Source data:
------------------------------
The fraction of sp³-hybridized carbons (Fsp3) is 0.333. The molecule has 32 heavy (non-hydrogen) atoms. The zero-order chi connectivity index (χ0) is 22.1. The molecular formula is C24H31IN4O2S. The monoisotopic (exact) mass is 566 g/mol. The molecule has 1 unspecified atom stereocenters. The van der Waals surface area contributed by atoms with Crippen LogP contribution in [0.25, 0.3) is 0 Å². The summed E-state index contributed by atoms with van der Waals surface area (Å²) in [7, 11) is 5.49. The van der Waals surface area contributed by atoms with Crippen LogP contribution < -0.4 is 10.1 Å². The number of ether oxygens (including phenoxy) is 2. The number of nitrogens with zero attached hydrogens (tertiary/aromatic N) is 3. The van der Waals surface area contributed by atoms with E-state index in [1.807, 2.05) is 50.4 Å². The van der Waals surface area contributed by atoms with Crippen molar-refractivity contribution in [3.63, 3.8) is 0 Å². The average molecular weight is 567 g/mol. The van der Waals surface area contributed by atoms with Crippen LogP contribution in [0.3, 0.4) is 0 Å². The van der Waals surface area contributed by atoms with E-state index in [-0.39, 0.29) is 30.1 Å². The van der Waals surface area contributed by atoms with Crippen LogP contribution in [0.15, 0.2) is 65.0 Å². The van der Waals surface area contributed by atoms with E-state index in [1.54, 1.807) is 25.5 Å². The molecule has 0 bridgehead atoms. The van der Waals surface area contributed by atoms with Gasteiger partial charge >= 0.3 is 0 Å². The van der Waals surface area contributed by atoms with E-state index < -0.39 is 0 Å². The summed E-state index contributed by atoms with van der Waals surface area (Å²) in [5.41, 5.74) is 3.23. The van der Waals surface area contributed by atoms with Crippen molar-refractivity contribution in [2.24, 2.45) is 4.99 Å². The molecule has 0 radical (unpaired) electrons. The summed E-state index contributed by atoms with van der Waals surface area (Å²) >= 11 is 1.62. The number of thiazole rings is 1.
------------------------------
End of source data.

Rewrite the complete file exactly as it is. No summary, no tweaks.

The fraction of sp³-hybridized carbons (Fsp3) is 0.333. The molecule has 32 heavy (non-hydrogen) atoms. The zero-order chi connectivity index (χ0) is 22.1. The molecular formula is C24H31IN4O2S. The monoisotopic (exact) mass is 566 g/mol. The molecule has 1 unspecified atom stereocenters. The van der Waals surface area contributed by atoms with Crippen LogP contribution in [0.25, 0.3) is 0 Å². The summed E-state index contributed by atoms with van der Waals surface area (Å²) in [7, 11) is 5.49. The van der Waals surface area contributed by atoms with Crippen LogP contribution < -0.4 is 10.1 Å². The number of ether oxygens (including phenoxy) is 2. The number of nitrogens with zero attached hydrogens (tertiary/aromatic N) is 3. The van der Waals surface area contributed by atoms with E-state index in [1.807, 2.05) is 50.4 Å². The van der Waals surface area contributed by atoms with Crippen molar-refractivity contribution in [3.63, 3.8) is 0 Å². The average molecular weight is 567 g/mol. The van der Waals surface area contributed by atoms with Crippen LogP contribution in [0.3, 0.4) is 0 Å². The van der Waals surface area contributed by atoms with E-state index in [-0.39, 0.29) is 30.1 Å². The van der Waals surface area contributed by atoms with Crippen LogP contribution in [0.15, 0.2) is 65.0 Å². The van der Waals surface area contributed by atoms with E-state index in [1.54, 1.807) is 25.5 Å². The molecule has 0 bridgehead atoms. The van der Waals surface area contributed by atoms with Gasteiger partial charge >= 0.3 is 0 Å². The van der Waals surface area contributed by atoms with E-state index < -0.39 is 0 Å². The summed E-state index contributed by atoms with van der Waals surface area (Å²) in [5.41, 5.74) is 3.23. The van der Waals surface area contributed by atoms with Crippen molar-refractivity contribution in [2.24, 2.45) is 4.99 Å². The molecule has 0 radical (unpaired) electrons. The summed E-state index contributed by atoms with van der Waals surface area (Å²) >= 11 is 1.62. The number of thiazole rings is 1.